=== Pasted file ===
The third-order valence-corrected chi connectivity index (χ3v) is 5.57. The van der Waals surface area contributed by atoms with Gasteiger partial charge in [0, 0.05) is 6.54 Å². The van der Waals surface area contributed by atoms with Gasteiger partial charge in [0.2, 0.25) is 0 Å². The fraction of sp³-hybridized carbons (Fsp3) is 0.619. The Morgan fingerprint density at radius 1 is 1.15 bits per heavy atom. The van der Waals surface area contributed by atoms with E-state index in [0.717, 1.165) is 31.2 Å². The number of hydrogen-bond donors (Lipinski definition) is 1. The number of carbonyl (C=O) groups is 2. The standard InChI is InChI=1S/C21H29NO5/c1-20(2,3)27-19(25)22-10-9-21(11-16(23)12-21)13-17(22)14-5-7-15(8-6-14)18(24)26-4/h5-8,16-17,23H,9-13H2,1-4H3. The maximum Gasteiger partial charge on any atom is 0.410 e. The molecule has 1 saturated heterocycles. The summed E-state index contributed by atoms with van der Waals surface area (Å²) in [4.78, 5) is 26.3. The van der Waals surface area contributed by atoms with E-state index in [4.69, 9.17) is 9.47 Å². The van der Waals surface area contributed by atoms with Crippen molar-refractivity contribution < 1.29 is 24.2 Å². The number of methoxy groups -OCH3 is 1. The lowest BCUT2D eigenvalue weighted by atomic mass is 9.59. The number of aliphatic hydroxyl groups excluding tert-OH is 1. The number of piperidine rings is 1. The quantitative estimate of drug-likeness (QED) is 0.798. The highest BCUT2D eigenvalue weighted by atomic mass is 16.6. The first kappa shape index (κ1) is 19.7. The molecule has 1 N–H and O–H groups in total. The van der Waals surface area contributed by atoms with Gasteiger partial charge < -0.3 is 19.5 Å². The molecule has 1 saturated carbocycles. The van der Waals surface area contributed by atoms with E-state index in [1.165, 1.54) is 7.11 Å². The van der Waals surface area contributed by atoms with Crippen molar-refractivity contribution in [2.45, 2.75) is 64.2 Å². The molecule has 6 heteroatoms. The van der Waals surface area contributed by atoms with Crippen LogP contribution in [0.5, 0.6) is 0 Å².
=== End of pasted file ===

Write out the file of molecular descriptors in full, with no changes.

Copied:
The third-order valence-corrected chi connectivity index (χ3v) is 5.57. The van der Waals surface area contributed by atoms with Gasteiger partial charge in [0, 0.05) is 6.54 Å². The van der Waals surface area contributed by atoms with Gasteiger partial charge in [0.2, 0.25) is 0 Å². The fraction of sp³-hybridized carbons (Fsp3) is 0.619. The Morgan fingerprint density at radius 1 is 1.15 bits per heavy atom. The van der Waals surface area contributed by atoms with E-state index in [0.717, 1.165) is 31.2 Å². The number of hydrogen-bond donors (Lipinski definition) is 1. The number of carbonyl (C=O) groups is 2. The standard InChI is InChI=1S/C21H29NO5/c1-20(2,3)27-19(25)22-10-9-21(11-16(23)12-21)13-17(22)14-5-7-15(8-6-14)18(24)26-4/h5-8,16-17,23H,9-13H2,1-4H3. The maximum Gasteiger partial charge on any atom is 0.410 e. The molecule has 1 saturated heterocycles. The summed E-state index contributed by atoms with van der Waals surface area (Å²) in [4.78, 5) is 26.3. The van der Waals surface area contributed by atoms with E-state index in [4.69, 9.17) is 9.47 Å². The van der Waals surface area contributed by atoms with Crippen molar-refractivity contribution < 1.29 is 24.2 Å². The number of methoxy groups -OCH3 is 1. The lowest BCUT2D eigenvalue weighted by atomic mass is 9.59. The number of aliphatic hydroxyl groups excluding tert-OH is 1. The number of piperidine rings is 1. The quantitative estimate of drug-likeness (QED) is 0.798. The highest BCUT2D eigenvalue weighted by atomic mass is 16.6. The first kappa shape index (κ1) is 19.7. The molecule has 1 N–H and O–H groups in total. The van der Waals surface area contributed by atoms with Gasteiger partial charge < -0.3 is 19.5 Å². The molecule has 1 saturated carbocycles. The van der Waals surface area contributed by atoms with E-state index in [1.165, 1.54) is 7.11 Å². The van der Waals surface area contributed by atoms with Crippen molar-refractivity contribution in [2.45, 2.75) is 64.2 Å². The molecule has 6 heteroatoms. The van der Waals surface area contributed by atoms with Crippen LogP contribution in [0.5, 0.6) is 0 Å².